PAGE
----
Whether they’ve planned it or not — non-profits are now discovering they’re international causes. And despite the ease in which communications and donations move across borders, laws governing email are about to dramatically change. Last month the tough, new Canadian Anti-Spam Law (CASL) was finalized. This law affects any electronic message sent or received in Canada, no matter what country it originated in.
There’s some alarm that promotional emails from non-profits have not been granted any exemptions from this legislation. While similar to the U.S. CAN-SPAM Act, there are some differences and major restrictions. The differences boil down to:
- Individual opt-in for new supporters is required for email and SMS. You must make it obvious what new supporters are signing up for. A blatantly obvious opt-in checkbox is recommended for each.
- Unsubscribe options must be obvious. Again, checkboxes are recommended.
- Unsubscribe must be immediate. There’s no grace period, so email software must be capable of unsubscribing an email from a list before the next email goes out, even if in the same day. (Check with your email service.)
- Email must include a name and address for the sender, as well as who the email was sent on behalf of.
- SMS messages must include a link to unsubscribe. If the receiver texts back “Stop” or “Unsubscribe” you must have provisions in place to remove them from your list immediately. (If using an SMS service, check with your provider.)
- If you haven’t communicated with a supporter in the last two years, you don’t have consent to email them.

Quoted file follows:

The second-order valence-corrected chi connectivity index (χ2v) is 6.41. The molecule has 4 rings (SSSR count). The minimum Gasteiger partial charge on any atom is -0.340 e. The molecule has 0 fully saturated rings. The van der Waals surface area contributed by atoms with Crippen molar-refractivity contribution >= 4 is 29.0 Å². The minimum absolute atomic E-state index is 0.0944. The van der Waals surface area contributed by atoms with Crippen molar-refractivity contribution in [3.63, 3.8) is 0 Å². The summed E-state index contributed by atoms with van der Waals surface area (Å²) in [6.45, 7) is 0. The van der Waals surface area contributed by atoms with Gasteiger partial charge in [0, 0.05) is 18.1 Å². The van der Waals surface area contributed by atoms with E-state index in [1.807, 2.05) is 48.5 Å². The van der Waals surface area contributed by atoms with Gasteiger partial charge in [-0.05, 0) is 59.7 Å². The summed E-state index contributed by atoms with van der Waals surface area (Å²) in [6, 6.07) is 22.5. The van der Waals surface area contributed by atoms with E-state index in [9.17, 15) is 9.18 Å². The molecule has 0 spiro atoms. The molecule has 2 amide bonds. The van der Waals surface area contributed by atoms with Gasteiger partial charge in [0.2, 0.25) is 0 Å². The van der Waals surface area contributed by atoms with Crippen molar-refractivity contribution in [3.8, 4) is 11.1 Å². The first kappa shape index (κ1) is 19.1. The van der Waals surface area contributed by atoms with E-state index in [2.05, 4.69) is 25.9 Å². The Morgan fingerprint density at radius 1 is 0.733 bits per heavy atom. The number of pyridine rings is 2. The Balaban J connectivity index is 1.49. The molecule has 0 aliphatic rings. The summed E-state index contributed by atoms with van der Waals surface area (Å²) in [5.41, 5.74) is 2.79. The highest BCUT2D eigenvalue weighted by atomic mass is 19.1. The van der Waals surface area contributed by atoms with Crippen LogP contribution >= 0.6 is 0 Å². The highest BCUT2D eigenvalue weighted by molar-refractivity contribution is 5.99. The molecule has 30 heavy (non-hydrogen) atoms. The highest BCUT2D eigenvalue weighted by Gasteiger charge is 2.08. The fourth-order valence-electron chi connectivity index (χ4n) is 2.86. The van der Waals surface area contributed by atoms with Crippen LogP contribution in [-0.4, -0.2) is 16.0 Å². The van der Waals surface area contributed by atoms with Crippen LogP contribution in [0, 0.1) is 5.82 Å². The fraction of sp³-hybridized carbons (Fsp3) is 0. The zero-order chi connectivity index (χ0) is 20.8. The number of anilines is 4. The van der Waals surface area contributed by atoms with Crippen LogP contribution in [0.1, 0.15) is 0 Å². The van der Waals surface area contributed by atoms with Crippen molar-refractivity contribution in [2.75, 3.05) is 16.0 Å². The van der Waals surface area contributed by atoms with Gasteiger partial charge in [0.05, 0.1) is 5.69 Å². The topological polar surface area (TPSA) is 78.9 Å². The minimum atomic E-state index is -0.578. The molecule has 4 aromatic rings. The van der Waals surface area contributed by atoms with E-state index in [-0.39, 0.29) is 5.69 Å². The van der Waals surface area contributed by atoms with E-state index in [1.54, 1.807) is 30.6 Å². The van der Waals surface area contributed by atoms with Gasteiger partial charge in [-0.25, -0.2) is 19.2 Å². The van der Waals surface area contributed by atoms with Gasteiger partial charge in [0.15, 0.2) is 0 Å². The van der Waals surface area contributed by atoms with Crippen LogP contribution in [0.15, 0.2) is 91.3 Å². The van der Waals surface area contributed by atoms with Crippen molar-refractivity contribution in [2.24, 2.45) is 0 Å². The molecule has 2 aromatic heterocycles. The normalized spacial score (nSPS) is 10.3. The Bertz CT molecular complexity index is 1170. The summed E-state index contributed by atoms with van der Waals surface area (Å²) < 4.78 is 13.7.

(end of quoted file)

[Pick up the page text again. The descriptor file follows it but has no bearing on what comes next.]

The Canadian government takes the new law seriously with fines up to $10,000,000 for violation.
What you need to do now.
Most likely the law will take effect in the next six months, so quick response can save you a lot of headaches later. The three most important things to do between now and when the law comes into force are:
- Send a message to Canadian supporters on your email list that you haven’t communicated with in the last two years. This grants you “implied” consent, meaning you have an existing business relationship with them. Once the law takes effect, you can’t send an email asking for consent.
- Verify with your provider that your email app and SMS service are compliant. Most can direct you to documentation showing what they’re doing to be ready.
- Make sure all email templates you’ve created are compliant. It’s especially important that your templates include the sender addresses and obvious unsubscribe options.
Following these steps will help keep you in compliance with the law when it takes effect.* This government site on the CASL will give you details on further clarification and the enforcement date as these are announced.
Some non-profits may see the law as a major threat to sending promotional emails in Canada. But it’s important to note that the law was created with the help of legitimate email marketers. On the positive side, once the law is in place, spam will be reduced. This will give more focus to legitimate promotional emails, including those for your cause.
For DonorDrive users.
DonorDrive integrates ExactTarget email, one of the largest and most proven email systems. Rest assured that when the CASL takes effect, DonorDrive is already compliant.
*Global Cloud does not provide legal services or legal advice. Consult your organization’s legal counsel to interpret and apply this information to your specific situation.